‘Fanny Lye Deliver’d’ review: a feminist awakening in early modern Britain

Maxine Peake plays a downtrodden Puritan who slowly turns on the violent patriarchy

Part historical character study, part home invasion thriller, Thomas Clay’s long-gestating third feature (first shot in 2015) is a folk horror fable set just after the English Civil War. Taking place almost entirely in a cavernous, thatched Shropshire farmhouse in 1657, Fanny Lye Deliver’d introduces Maxine Peake’s dutiful wife and mother as repressed yet capable, living under the command of her Puritan husband John (Game Of Thrones‘ Charles Dance).

Visibly older than Fanny and with a firm grip on his household, John controls his wife and their young son Arthur (Zak Adams) in an occasionally brutish manner that he learned from his time in the military. Fanny – who it’s implied suffered atrocities during the war – seems content with the protection granted by John at the cost of her independence.

Their fragile equilibrium is unbalanced by the arrival of Thomas and Rebecca (Freddie Fox and Sex Education’s Tanya Reynolds), a pair of young fugitives who have allegedly been robbed. By imitating a former soldier, Thomas earns the trust of John and shelters in their home, only to slowly overpower the family with his radically anti-monarchist teachings.

With its foggy, olde England setting (and a spoof 1970s censor certificate at the start of the film) Fanny Lye Deliver’d may in part feel like a pastiche, but this is far from a clear-cut genre film. Instead, Clay has tasked Peake with inhabiting a woman whose identity until now has been shaped and controlled by a violent patriarchy. Thomas’ talk of democracy and sexual equality doesn’t so much sway Fanny, but rather highlights her resilience, a trait that the actress wears readily on her face and strengthens with a stoic, superior performance.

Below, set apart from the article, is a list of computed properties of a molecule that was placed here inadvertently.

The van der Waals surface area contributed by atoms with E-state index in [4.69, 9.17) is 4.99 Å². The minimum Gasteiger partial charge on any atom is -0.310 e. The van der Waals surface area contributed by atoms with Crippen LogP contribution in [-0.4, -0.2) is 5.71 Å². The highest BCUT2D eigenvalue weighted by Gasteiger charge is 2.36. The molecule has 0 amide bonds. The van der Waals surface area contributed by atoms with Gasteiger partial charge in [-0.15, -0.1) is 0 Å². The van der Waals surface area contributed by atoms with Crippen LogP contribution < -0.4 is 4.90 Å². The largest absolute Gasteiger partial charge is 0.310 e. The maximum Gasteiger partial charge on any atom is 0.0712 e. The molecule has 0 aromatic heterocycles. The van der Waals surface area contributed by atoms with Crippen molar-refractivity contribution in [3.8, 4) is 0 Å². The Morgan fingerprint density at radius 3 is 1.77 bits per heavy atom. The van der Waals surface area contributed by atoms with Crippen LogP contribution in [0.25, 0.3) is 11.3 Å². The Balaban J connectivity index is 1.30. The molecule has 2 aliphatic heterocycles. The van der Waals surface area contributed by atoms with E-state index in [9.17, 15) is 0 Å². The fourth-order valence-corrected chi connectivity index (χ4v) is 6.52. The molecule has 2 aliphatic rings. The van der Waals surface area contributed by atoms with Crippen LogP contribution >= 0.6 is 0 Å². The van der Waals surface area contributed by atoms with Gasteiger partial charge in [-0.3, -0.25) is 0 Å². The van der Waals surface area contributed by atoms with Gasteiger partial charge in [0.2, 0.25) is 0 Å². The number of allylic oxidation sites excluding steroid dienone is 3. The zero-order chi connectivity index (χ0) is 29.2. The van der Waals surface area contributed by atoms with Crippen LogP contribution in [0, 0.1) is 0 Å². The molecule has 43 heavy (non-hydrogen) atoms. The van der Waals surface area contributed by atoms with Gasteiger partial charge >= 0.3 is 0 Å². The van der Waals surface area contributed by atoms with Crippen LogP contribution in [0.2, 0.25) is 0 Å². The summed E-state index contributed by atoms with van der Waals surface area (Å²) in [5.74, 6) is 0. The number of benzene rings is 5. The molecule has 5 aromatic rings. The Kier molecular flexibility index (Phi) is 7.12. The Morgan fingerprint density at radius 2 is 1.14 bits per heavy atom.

Fanny Lye Deliverd
Charles Dance plays a controlling Puritan husband in ‘Fanny Lye Deliver’d’. Credit: Vertigo Releasing

Meanwhile, John experiences a complex journey of his own as his authority is stolen, although Dance maintains an icy exterior throughout. Fox and Reynolds capture the boundless optimism of the Levellers (a group of radical dissenters from the period) with ease – and let’s just say that Fox commits every inch of himself to a particular sex scene.

The cast’s dedication is equalled by Clay, who not only had the farmhouse custom built for the film, but arranged for its score to be performed exclusively by instruments from the period. He also hired costume designer Michael O’Connor (The Duchess, Jane Eyre) to replicate the broad hats and complicated collars of the Cromwellian era. Fanny Lye Deliver’d might have taken a while to arrive, but by drawing on both its 1970s aesthetic and 1600s setting, the film feels timeless in a way that makes for compelling viewing.

Details

  • Director: Thomas Clay
  • Starring: Maxine Peake, Charles Dance, Tanya Reynolds
  • Release date: June 26 (Digital)
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